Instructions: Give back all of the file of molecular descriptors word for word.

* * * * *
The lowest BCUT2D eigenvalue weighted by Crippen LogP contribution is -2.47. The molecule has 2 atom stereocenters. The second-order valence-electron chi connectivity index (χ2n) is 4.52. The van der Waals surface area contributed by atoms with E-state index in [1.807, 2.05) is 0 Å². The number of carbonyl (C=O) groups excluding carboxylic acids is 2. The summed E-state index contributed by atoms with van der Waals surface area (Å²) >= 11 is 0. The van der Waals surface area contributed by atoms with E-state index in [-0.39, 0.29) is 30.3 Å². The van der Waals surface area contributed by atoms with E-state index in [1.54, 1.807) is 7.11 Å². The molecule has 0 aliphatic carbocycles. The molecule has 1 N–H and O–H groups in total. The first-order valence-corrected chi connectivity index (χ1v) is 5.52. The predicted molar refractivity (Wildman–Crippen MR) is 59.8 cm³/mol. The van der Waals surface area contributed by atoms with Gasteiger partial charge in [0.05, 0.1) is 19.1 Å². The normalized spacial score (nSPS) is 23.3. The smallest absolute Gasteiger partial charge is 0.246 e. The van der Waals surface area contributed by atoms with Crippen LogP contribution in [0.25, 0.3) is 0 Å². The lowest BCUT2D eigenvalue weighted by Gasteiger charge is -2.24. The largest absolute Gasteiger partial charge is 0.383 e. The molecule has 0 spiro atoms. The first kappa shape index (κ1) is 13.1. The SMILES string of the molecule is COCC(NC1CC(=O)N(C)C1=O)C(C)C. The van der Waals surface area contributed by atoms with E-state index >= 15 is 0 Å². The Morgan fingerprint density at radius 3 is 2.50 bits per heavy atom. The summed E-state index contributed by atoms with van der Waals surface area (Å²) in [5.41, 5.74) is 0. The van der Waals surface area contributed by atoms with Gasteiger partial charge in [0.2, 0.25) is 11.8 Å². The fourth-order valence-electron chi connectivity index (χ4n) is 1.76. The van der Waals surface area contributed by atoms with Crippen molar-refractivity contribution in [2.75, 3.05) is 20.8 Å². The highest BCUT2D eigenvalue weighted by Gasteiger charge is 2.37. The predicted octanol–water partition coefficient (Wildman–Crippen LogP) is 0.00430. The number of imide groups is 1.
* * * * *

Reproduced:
The lowest BCUT2D eigenvalue weighted by Crippen LogP contribution is -2.47. The molecule has 2 atom stereocenters. The second-order valence-electron chi connectivity index (χ2n) is 4.52. The van der Waals surface area contributed by atoms with E-state index in [1.807, 2.05) is 0 Å². The number of carbonyl (C=O) groups excluding carboxylic acids is 2. The summed E-state index contributed by atoms with van der Waals surface area (Å²) >= 11 is 0. The van der Waals surface area contributed by atoms with E-state index in [-0.39, 0.29) is 30.3 Å². The van der Waals surface area contributed by atoms with E-state index in [1.54, 1.807) is 7.11 Å². The molecule has 0 aliphatic carbocycles. The molecule has 1 N–H and O–H groups in total. The first-order valence-corrected chi connectivity index (χ1v) is 5.52. The predicted molar refractivity (Wildman–Crippen MR) is 59.8 cm³/mol. The van der Waals surface area contributed by atoms with Gasteiger partial charge in [0.05, 0.1) is 19.1 Å². The normalized spacial score (nSPS) is 23.3. The smallest absolute Gasteiger partial charge is 0.246 e. The van der Waals surface area contributed by atoms with Crippen LogP contribution in [0.25, 0.3) is 0 Å². The lowest BCUT2D eigenvalue weighted by Gasteiger charge is -2.24. The largest absolute Gasteiger partial charge is 0.383 e. The molecule has 0 spiro atoms. The first kappa shape index (κ1) is 13.1. The SMILES string of the molecule is COCC(NC1CC(=O)N(C)C1=O)C(C)C. The van der Waals surface area contributed by atoms with E-state index >= 15 is 0 Å². The Morgan fingerprint density at radius 3 is 2.50 bits per heavy atom. The summed E-state index contributed by atoms with van der Waals surface area (Å²) in [5.41, 5.74) is 0. The van der Waals surface area contributed by atoms with Gasteiger partial charge in [0.2, 0.25) is 11.8 Å². The fourth-order valence-electron chi connectivity index (χ4n) is 1.76. The van der Waals surface area contributed by atoms with Crippen molar-refractivity contribution in [2.75, 3.05) is 20.8 Å². The highest BCUT2D eigenvalue weighted by Gasteiger charge is 2.37. The predicted octanol–water partition coefficient (Wildman–Crippen LogP) is 0.00430. The number of imide groups is 1.